Garden Peninsula Wind Turbines, Part 3

The U.P.’s first wind farm will be built in Delta County in the near future, and the project has divided the community.

ABC 10 News Now senior reporter Mike Hoey is examining the project in a 3–part series of reports.

In Part 3, he looks at one of the wedge issues that opponents of the wind farm have singled out.

Heritage Sustainable Energy of Traverse City will put up wind turbines on the Garden Peninsula soon.

Some of the equipment is already in place.

Garden Township Supervisor Morgan Tatrow says he believes most area residents support the wind farm, and besides helping township revenues, he says it’ll give the farmers leasing the company some of their property a helping hand.

But along with that has come some concern about property value.

Paul Comstock says he bought a second home on the Garden Peninsula because of the natural environment.

He’s concerned both that, and his investment, may be compromised.

Comstock says he came to the peninsula from Texas because he considers the landscape a jewel, and he says he hopes local and county officials keep that in mind rather than allowing that beauty to be sold off for the first dollar that comes along.

A Wisconsin actuarial firm did a wind turbine impact study in 2009 of two Wisconsin counties that already had wind farms.

Most real estate agents in the study believe property values decline when a wind turbine is located within half a mile.

That decline ranged anywhere from 20% to 75%, based on proximity to the nearest turbine.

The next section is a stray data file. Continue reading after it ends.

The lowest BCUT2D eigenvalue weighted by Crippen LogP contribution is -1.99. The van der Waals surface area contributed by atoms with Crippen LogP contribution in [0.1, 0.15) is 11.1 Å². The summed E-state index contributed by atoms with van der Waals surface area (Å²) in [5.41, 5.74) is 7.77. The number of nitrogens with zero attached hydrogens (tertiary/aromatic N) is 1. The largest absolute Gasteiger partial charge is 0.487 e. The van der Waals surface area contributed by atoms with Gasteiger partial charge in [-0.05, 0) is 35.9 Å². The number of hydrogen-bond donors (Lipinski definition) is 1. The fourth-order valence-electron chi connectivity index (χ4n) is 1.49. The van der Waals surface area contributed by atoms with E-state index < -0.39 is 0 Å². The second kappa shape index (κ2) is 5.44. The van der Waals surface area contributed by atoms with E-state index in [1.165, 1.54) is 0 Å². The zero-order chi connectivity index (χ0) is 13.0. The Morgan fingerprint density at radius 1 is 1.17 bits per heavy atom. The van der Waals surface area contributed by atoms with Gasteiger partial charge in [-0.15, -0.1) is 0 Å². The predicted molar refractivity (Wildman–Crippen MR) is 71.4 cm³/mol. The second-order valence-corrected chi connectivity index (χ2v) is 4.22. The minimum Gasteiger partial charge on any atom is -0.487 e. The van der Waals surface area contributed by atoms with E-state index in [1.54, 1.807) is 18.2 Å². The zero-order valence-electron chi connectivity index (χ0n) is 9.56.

Tatrow says he’s heard of that study, but he’s also heard of another study of areas in Pennsylvania and New York state where property values did not go down or, in some cases, went up.

There was such a study in 2003, and that is indeed what it found.

A Washington, D.C.-based group called the Renewable Energy Policy Project performed that study.

However, that one covered all real estate within 5 miles of a turbine instead of focusing only on those who have to live with a turbine in their midst all the time.

Also, U.S. Treasury Department subsidies from 2009 stimulus bill will be used to cover at least some of the Garden Peninsula project cost.

To use those incentives, Heritage has to begin construction by the end of this month.

Comstock says it’s interesting that on the one hand, one federal agency is saying the wind farm shouldn’t be built because of potential issues with bald eagles and other migratory birds, while on the other hand, a different federal agency is offering money to build this project and others.

Tatrow says he’s heard about that within the last couple of weeks.

He says he believes Heritage is altering what it’s doing as a result of the conflict, but he says we’d have to talk with Rick Wilson of Heritage Sustainable Energy for more about that.

So, what about that apparent conflict?

What exactly is the project’s total cost?

How much of that cost will be covered by government incentives?

We would have asked those questions, and others, of Wilson.

However, he declined our request for an interview.

Delta County zoning officials also never replied when we asked them.